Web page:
Obesity and dementia are both associated with an increased risk of Alzheimer's disease (AD), and underlying neurodegenerative changes. Review articles provide evidential support that obesity and dementia result in an early old-age memory crisis. Obesity triggering vascular dementia decreases not only blood supply to the brain, but also increases fat cells that damage the brain white matter leading to loss of cognitive and intellectual behaviour. Adipocyte-secreted proteins and inflammatory cytokines explain the association between obesity and increased risk of dementia. Late-life elevated body mass index (BMI) confers a lower risk of having dementia. The hormone leptin explained the mechanism for the reverse association. Future studies need to reveal the linkage between adiposity and excess risk of dementia and AD.
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http://dx.doi.org/10.7759/cureus.2660DOI Listing
http://www.ncbi.nlm.nih.gov/pmc/articles/PMC6054325PMC
May 2018

Refusal of hemodialysis by hospitalized chronic kidney disease patients in Pakistan.

Saudi J Kidney Dis Transpl 2018 Mar-Apr;29(2):401-408

Department of Nephrology, Sharif Medical and Dental College, Lahore, Pakistan.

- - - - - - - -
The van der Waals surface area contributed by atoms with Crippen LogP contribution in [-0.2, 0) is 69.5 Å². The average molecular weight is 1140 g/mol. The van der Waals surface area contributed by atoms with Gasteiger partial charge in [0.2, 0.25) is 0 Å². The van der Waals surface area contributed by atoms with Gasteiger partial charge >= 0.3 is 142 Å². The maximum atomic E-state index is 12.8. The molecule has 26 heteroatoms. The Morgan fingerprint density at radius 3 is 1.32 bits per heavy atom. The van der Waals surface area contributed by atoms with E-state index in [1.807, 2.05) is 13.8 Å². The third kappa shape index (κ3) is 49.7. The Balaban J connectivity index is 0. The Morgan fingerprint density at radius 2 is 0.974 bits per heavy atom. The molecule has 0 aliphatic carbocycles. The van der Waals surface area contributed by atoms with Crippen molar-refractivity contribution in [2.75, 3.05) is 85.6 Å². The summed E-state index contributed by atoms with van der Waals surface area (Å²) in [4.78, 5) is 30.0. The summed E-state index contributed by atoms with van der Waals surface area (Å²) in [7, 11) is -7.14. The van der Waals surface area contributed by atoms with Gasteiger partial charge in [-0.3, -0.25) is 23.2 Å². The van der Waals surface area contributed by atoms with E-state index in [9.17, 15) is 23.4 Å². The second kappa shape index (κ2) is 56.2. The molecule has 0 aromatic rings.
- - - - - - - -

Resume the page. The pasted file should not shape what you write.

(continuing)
In Pakistan, patients with chronic kidney disease (CKD) are commonly diagnosed at a late stage. There is little information about the refusal of hemodialysis by hospitalized CKD patients who need hemodialysis (HD) and reasons for acceptance and refusal among these patients. All patients with Stage V CKD who had medical indications to undergo HD and were hospitalized at a tertiary care facility over a six-month period were invited to participate in this study. Patients were surveyed regarding acceptance or refusing of HD and reasons for their decisions. Demographic, socioeconomic, and clinical characteristics of patients were compared between patients who accepted or refused HD. A total of 125 patients were included in the study. The mean age of the patients was 47.9 ±12.1 years. The mean duration of diagnosis of CKD was 2.5 ± 0.6 months. Of all patients, 72 (57.6%) agreed to do HD and 53 (42.4%) refused HD. Patients with arteriovenous fistula in place (27.1 vs. 9.1%, P 0.02) and those in the middle- or higher-income group (64.4% vs. 38.6%, p = 0.03) were more willing to undergo HD. Trust in doctor's advice (86.1%) was the most common reason for acceptance of HD. Frequency of HD per week (52.8%), lifelong and permanent nature of HD (50.9%), advice by family members or friends (37.7%), perception of poor quality of life on HD (35.8%), and fear of HD needles and complications during HD (33.9%) were the most common reasons for refusal. Refusal of HD is common among hospitalized CKD patients with medical indications to undergo HD, especially in lower income group.